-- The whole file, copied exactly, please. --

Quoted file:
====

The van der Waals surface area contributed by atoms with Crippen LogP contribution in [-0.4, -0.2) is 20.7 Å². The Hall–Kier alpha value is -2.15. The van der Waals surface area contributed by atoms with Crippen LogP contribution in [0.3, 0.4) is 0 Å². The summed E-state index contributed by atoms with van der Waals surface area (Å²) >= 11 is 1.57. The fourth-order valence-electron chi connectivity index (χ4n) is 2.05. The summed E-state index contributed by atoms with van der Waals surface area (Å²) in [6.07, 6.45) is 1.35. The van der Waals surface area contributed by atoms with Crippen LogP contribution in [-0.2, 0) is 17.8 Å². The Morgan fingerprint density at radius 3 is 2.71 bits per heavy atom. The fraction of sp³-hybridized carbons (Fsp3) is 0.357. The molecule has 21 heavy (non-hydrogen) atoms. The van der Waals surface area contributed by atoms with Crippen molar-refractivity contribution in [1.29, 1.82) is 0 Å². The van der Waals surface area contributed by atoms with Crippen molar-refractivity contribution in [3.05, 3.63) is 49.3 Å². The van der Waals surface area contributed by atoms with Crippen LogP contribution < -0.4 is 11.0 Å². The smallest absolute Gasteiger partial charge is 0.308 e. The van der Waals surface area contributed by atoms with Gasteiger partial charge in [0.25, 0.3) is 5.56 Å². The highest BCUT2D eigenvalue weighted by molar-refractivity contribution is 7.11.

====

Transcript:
The van der Waals surface area contributed by atoms with Crippen LogP contribution in [-0.4, -0.2) is 20.7 Å². The Hall–Kier alpha value is -2.15. The van der Waals surface area contributed by atoms with Crippen LogP contribution in [0.3, 0.4) is 0 Å². The summed E-state index contributed by atoms with van der Waals surface area (Å²) >= 11 is 1.57. The fourth-order valence-electron chi connectivity index (χ4n) is 2.05. The summed E-state index contributed by atoms with van der Waals surface area (Å²) in [6.07, 6.45) is 1.35. The van der Waals surface area contributed by atoms with Crippen LogP contribution in [-0.2, 0) is 17.8 Å². The Morgan fingerprint density at radius 3 is 2.71 bits per heavy atom. The fraction of sp³-hybridized carbons (Fsp3) is 0.357. The molecule has 21 heavy (non-hydrogen) atoms. The van der Waals surface area contributed by atoms with Crippen molar-refractivity contribution in [1.29, 1.82) is 0 Å². The van der Waals surface area contributed by atoms with Crippen molar-refractivity contribution in [3.05, 3.63) is 49.3 Å². The van der Waals surface area contributed by atoms with Crippen LogP contribution < -0.4 is 11.0 Å². The smallest absolute Gasteiger partial charge is 0.308 e. The van der Waals surface area contributed by atoms with Gasteiger partial charge in [0.25, 0.3) is 5.56 Å². The highest BCUT2D eigenvalue weighted by molar-refractivity contribution is 7.11.